Tutor Perini posts $171M loss for 2023 on legal disputes

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Dive Brief:

  • More money, more problems. That’s the takeaway from megaproject and infrastructure contractor Tutor Perini’s year-end financial results, as charges from disputes and settlements on several of its billion-dollar jobs led to red ink. 
  • The Los Angeles-based firm reported a loss of $47.5 million for the fourth quarter and $171.2 million for the full year in 2023, due to adverse legal judgments and write-downs for dispute settlements throughout the year. The losses were smaller than in the year-ago period. 
  • Positives came in the form of slightly higher revenue, which was $1.02 billion for the quarter and $3.88 billion for the year, or 12.7% and 2.4% higher, respectively. Backlog also grew by 28% to $10.16 billion at year’s end. 

Dive Insight:

Going forward, the contractor said it believes most of its challenges are in the rear view mirror.  

“We expect to continue resolving most of our remaining legacy disputes in 2024, with only a handful going into 2025, and thereby, collecting substantial amounts of associated cash throughout this year and a certain amount in next year before all of our legacy issues will be resolved and brought current,” said Ronald Tutor, the firm’s chairman and CEO, in an earnings call Wednesday. 

Some of the contractor’s problems stem from momentum it lost during the pandemic. For instance, Tutor highlighted $11 billion in contracts over the last 18 months on which it was the low bidder, but which were rescinded due to budget concerns. 

“We’re just coming back from COVID and two years of virtually nothing happening in the civil business,” Tutor said. “It’s like the world stopped and it’s back going again.”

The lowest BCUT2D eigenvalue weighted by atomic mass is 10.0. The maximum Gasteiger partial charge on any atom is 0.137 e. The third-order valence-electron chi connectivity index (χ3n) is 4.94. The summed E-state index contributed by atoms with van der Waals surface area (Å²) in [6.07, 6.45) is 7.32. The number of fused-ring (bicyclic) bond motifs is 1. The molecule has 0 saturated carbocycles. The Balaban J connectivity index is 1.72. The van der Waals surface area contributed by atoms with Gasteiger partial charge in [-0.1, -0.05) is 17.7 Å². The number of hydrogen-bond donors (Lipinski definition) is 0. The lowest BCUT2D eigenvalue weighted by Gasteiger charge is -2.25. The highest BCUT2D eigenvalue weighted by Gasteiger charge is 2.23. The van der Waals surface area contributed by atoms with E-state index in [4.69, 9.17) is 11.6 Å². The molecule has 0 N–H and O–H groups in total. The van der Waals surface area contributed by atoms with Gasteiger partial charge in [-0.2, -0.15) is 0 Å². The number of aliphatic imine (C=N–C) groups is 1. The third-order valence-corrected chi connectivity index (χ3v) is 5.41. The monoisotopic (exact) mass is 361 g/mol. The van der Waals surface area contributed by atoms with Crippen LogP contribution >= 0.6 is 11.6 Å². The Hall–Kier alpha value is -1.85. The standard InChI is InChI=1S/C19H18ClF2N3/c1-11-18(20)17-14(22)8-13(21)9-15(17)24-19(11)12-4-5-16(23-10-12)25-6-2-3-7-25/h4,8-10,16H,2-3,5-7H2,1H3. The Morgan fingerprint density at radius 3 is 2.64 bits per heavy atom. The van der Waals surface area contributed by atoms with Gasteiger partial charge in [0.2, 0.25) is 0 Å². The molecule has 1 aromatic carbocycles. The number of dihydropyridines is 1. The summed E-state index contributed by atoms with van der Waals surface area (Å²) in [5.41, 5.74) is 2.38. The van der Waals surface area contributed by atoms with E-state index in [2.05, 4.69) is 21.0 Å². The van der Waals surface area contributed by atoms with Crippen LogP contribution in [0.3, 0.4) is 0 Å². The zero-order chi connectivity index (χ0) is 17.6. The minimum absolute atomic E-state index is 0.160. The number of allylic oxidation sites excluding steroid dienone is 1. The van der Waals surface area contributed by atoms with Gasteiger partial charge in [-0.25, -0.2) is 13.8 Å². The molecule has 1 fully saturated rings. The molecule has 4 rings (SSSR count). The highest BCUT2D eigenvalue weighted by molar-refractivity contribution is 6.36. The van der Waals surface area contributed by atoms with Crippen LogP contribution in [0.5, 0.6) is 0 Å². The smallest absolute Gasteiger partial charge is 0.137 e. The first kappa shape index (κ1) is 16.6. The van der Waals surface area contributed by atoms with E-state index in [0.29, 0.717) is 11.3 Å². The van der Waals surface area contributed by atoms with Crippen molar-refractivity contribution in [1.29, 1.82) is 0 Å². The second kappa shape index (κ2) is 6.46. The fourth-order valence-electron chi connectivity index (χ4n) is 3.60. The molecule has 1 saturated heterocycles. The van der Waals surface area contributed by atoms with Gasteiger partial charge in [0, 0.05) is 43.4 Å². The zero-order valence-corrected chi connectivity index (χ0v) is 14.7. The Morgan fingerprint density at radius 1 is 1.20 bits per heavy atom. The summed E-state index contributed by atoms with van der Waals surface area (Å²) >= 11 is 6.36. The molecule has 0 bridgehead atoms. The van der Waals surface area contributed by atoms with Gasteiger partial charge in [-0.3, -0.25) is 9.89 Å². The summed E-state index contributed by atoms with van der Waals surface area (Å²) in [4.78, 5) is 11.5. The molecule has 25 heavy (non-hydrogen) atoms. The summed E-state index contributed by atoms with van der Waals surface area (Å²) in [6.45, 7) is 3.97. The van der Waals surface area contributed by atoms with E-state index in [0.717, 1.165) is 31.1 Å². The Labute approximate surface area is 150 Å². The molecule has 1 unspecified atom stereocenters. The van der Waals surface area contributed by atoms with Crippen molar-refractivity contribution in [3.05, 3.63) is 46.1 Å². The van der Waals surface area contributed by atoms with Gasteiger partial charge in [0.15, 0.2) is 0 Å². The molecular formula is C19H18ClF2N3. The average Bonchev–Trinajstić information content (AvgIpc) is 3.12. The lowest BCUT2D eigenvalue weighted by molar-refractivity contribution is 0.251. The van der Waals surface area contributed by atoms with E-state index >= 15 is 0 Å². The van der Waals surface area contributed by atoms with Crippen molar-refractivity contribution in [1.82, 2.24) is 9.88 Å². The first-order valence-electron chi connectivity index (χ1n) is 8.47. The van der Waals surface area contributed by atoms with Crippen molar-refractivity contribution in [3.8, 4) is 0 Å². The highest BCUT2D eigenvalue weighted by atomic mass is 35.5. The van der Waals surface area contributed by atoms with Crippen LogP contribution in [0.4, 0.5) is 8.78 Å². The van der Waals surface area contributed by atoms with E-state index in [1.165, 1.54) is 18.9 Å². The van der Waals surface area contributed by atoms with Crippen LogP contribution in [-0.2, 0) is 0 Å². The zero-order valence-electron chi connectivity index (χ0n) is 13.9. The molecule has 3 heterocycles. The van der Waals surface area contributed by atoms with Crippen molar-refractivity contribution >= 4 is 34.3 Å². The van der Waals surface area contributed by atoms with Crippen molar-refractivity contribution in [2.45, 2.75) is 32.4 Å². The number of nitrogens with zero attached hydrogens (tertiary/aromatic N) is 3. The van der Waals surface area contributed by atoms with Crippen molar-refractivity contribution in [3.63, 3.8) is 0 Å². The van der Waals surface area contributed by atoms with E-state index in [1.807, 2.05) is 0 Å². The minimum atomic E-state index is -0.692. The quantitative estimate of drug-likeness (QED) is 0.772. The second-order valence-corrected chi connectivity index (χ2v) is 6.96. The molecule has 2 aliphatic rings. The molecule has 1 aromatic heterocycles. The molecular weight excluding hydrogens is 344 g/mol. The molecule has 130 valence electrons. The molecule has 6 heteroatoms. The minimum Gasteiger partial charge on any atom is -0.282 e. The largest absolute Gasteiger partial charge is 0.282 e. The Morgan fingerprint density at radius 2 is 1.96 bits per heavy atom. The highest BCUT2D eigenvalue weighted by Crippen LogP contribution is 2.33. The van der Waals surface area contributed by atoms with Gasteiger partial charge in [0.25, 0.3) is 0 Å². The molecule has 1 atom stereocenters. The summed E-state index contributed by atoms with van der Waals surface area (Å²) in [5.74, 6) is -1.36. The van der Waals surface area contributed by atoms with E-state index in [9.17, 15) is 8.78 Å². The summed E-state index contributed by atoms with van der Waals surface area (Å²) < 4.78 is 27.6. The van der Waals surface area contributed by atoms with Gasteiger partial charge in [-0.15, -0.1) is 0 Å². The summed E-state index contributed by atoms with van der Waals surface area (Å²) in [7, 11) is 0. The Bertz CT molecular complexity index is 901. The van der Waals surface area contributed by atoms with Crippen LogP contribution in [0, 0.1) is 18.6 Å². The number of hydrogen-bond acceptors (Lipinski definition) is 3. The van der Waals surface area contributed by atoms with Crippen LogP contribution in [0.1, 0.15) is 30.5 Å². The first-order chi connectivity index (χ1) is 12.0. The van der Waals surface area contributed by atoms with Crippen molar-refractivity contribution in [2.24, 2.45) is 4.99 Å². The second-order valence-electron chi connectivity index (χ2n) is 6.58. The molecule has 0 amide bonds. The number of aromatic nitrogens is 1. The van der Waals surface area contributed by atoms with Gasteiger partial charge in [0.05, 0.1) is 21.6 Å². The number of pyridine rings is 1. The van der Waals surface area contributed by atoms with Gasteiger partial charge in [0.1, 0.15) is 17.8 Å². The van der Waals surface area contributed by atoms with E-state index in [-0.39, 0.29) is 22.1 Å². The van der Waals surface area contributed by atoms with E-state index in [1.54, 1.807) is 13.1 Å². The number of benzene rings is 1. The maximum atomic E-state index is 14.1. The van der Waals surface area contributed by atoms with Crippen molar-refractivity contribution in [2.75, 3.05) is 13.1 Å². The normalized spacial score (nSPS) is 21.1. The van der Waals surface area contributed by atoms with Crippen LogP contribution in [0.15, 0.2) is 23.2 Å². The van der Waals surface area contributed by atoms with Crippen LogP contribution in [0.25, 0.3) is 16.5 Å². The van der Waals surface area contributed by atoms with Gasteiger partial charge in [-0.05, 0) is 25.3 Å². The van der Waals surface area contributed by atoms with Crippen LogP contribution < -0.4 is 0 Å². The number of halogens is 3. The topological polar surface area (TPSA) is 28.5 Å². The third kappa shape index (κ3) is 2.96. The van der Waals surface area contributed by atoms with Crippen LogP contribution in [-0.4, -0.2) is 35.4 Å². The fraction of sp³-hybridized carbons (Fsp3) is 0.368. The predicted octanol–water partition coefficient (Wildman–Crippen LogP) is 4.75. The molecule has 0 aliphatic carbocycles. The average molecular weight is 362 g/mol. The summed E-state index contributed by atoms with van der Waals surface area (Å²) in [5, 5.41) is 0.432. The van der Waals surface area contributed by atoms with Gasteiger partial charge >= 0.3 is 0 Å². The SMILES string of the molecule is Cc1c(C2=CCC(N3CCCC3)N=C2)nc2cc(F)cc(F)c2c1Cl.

Although some of those issues were specific to COVID-19, other ongoing disputes in the contractor’s workload are more illustrative of the complex, risk-laden and contentious nature of yearslong, multibillion dollar infrastructure projects with prolonged timelines that make them harder to estimate accurately and manage smoothly. 

While some contractors, such as Granite Construction, have eschewed those types of megaprojects in favor of smaller, more predictable jobs that can be completed in shorter time frames, Tutor Perini has been doubling down on pursuing these types of trophy projects. 

For example, a big portion of its backlog gain in 2023 came from its $2.95 billion win of the Brooklyn Facility in the New York City Borough-Based Jails System. The contractor said it will continue to pursue projects of that scope, as it is usually one of just two or three bidders on those jobs. 

“We’re bidding these major jobs as significant with never more than two other bidders and in most cases, one other bidder,” Tutor said. “So the competition is diminished and it’s certainly seen as an opportunity.” 

Tutor said he anticipates the firm returning to profitability in 2024, with $32 billion in bidding opportunities this year and next.

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